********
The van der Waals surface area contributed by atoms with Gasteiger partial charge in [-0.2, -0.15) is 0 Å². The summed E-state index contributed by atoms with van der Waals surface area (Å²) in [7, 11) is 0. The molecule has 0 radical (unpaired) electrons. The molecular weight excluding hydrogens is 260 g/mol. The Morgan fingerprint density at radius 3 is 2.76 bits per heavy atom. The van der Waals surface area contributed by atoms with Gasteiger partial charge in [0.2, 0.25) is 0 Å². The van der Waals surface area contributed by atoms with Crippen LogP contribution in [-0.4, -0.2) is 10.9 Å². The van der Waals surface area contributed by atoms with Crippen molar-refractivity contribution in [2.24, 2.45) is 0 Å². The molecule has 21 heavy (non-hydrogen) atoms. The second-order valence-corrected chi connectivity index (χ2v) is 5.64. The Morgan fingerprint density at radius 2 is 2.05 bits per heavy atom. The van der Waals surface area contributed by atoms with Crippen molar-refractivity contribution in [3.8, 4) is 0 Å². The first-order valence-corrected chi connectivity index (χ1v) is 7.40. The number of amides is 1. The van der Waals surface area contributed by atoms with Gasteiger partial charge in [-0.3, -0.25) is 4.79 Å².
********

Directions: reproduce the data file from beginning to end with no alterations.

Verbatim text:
The van der Waals surface area contributed by atoms with Gasteiger partial charge in [-0.2, -0.15) is 0 Å². The summed E-state index contributed by atoms with van der Waals surface area (Å²) in [7, 11) is 0. The molecule has 0 radical (unpaired) electrons. The molecular weight excluding hydrogens is 260 g/mol. The Morgan fingerprint density at radius 3 is 2.76 bits per heavy atom. The van der Waals surface area contributed by atoms with Gasteiger partial charge in [0.2, 0.25) is 0 Å². The van der Waals surface area contributed by atoms with Crippen LogP contribution in [-0.4, -0.2) is 10.9 Å². The van der Waals surface area contributed by atoms with Crippen molar-refractivity contribution in [2.24, 2.45) is 0 Å². The molecule has 21 heavy (non-hydrogen) atoms. The second-order valence-corrected chi connectivity index (χ2v) is 5.64. The Morgan fingerprint density at radius 2 is 2.05 bits per heavy atom. The van der Waals surface area contributed by atoms with Crippen molar-refractivity contribution in [3.8, 4) is 0 Å². The first-order valence-corrected chi connectivity index (χ1v) is 7.40. The number of amides is 1. The van der Waals surface area contributed by atoms with Gasteiger partial charge in [-0.3, -0.25) is 4.79 Å².